Liberty And News

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LIBERTY AND THE NEWS

JOURNALISM AND THE
HIGHER LAW

VOLUME i, Number i, of the first
American newspaper was pub-
lished in Boston on September 25, 1690.
It was called Publick Occurrences. The
second issue did not appear because the
Governor and Council suppressed it.
They found that Benjamin Harris, the
editor, had printed “reflections of a very
high nature.” 1 Even to-day some of his
reflections seem very high indeed. In
his prospectus he had written:

“That something may be done toward the
Curing, or at least the Charming of that,
Spirit of Lying, which prevails amongst us,
wherefore nothing shall be entered, but what

1 “History of American Journalism,” James Melvin
Lee, Hough ton Mifflin Co., 1917, p. 10.

Liberty and the News

we have reason to believe is true, repairing
to the best fountains for our Information.
And when there appears any material mis-
take in anything that is collected, it shall be
corrected in the next. Moreover, the Pub-
lisher of these Occurrences is willing to en-
gage, that whereas, there are many False
Reports, maliciously made, and spread
among us, if any well-minded person will be
at the pains to trace any such false Report,
so far as to find out and Convict the First
Raiser of it, he will in this Paper (unless
just Advice be given to the contrary) ex-
pose the Name of such Person, as A ma-
licious Raiser of a false Report. It is sup-
pos’d that none will dislike this Proposal,
but such as intend to be guilty of so villainous
a Crime.”

r

Everywhere to-day men are conscious
that somehow they must deal with ques-
tions more intricate than any that church
or school had prepared them to under-
stand. Increasingly they know that they
cannot understand them if the facts are
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Journalism and the Higher Law

not quickly and steadily available. In-
creasingly they are baffled because the
facts are not available ; and they are won-
dering whether government by consent
can survive in a time when the manu-
facture of consent is an unregulated pri-
vate enterprise. For in an exact sense
the present crisis of western democracy
is a crisis in journalism.

I do not agree with those who think
that the sole cause is corruption. There
is plenty of corruption, to be sure,
moneyed control, caste pressure, finan-
cial and social bribery, ribbons, dinner
parties, clubs, petty politics. The specu-
lators in Russian rubles who lied on the
Paris Bourse about the capture of Petro-
grad are not the only example of their
species. And yet corruption does not ex-
plain the condition of modern journal-
ism.

Mr. Franklin P. Adams wrote re-
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Liberty and the News

cently: “Now there is much pettiness
and almost incredible stupidity and ig-
norance in the so-called free press; but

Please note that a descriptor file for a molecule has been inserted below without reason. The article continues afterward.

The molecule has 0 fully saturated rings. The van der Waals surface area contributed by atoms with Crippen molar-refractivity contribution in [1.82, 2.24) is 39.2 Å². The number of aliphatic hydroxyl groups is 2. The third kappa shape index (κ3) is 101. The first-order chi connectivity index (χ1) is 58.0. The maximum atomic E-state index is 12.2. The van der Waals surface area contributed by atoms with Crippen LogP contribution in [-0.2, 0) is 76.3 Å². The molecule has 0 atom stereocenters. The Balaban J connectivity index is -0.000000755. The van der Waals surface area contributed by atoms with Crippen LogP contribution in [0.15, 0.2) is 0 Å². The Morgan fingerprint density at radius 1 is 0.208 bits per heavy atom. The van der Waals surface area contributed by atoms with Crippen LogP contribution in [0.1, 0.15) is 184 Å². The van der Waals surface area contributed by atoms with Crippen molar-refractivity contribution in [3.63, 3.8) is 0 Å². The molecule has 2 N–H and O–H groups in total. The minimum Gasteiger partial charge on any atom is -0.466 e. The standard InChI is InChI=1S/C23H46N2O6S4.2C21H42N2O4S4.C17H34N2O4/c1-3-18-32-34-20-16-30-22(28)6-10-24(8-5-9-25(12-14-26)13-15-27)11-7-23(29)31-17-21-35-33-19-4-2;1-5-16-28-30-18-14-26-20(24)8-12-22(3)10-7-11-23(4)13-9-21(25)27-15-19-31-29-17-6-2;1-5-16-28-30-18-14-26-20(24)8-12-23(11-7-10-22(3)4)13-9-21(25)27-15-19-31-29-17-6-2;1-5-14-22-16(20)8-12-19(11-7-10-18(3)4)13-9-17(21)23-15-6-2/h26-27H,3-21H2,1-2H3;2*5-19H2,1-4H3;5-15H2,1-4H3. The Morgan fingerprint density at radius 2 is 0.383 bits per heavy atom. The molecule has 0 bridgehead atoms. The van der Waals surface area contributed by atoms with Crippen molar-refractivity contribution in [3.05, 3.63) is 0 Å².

it is the pettiness, etc., common to the
so-called human race a pettiness found
in musicians, steamfitters, landlords,
poets, and waiters. And when Miss
Lowell [who had made the usual aris-
tocratic complaint] speaks of the incur-
able desire in all American newspapers
to make fun of everything in season and
out, we quarrel again. There is an in-
curable desire in American newspapers
to take things much more seriously than
they deserve. Does Miss Lowell read
the ponderous news from Washington?
Does she read the society news? Does
she, we wonder, read the newspapers?”

Mr. Adams does read them, and when

he writes that the newspapers take things

much more seriously than they deserve,

he has, as the mayor’s wife remarked to

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Journalism and the Higher Law

the queen, said a mouthful. Since theTl
war, especially, editors have come to be-
lieve that their highest duty is not to re-
port but to instruct, not to print news but
to save civilization, not to publish what
Benjamin Harris calls “the Circum-
stances of Publique Affairs, both abroad
and at home,” but to keep the nation on
the straight and narrow path. Like the \
Kings of England, they have elected
themselves Defenders of the Faith. “For
five years,” says Mr. Cobb of the New
York World, “there has been no free
play of public opinion in the world.
Confronted by the inexorable necessities
of war, governments conscripted public
opinion. . . . They goose-stepped it.
They taught it to stand at attention and
salute. … It sometimes seems that after
the armistice was signed, millions of
Americans must have taken a vow that
they would never again do any thinking
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*erty and the News

for tfclljselves. They were willing to
die fcfriheir country, but not willing to
think m it.” That minority, which is
proudly prepared to think for it, and
not only prepared, but cocksure that it
alone knows how to think for it, has
adopted the theory that the public should
know what is good for it.

The work of reporters has thus be-

r-

1 come confused with the work of preach-
ers, revivalists, prophets and agitators,
current theory of American news-
paperdom is that an abstraction like the
truth and a grace like fairness must be
sacrificed whenever anyone thinks the
necessities of civiUza,tion require the sac-

rifice! To Archbishop Whately’s dictum
that it matters greatly whether you put
truth in the first place or the second, the
candid expounder of modern journalism
would reply that he put truth second to
what he conceived to be the national in-
8

Journalism and the Higher Law

terestl Judged simply by their product,
men like Mr. Ochs or Viscount North-
cliffe believe that their respective na-
tions will perish and civilization decay
unless their idea of what is patriotic is
permitted to temper the curiosity of their
readers.

They believe that edification is more
important than veracity. They believej
it profoundly, violently, relentlessly.
They preen themselves upon it. To pa-
triotism, as they define it from day to
day, all other considerations must yield.
That is their pride. And yet what is
this but one more among myriad ex-
amples of the doctrine that the end justi-
fies the means. A more insidiously mis-
leading rule of conduct was, I believe,
never devised among men. It was a
plausible rule as long as men believed
that an omniscient and benevolent Provi-
dence taught them what end to seek.
9

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Automatic Ad Middle Of Content

Liberty and the News

But now that men are critically aware
of how their purposes are special to their
age, their locality, their interests, and
their limited knowledge, it is blazing ar-
rogance to sacrifice hard-won standards
of credibility to some special purpose. It
is nothing but the doctrine that I want
what I want when I want it. Its monu-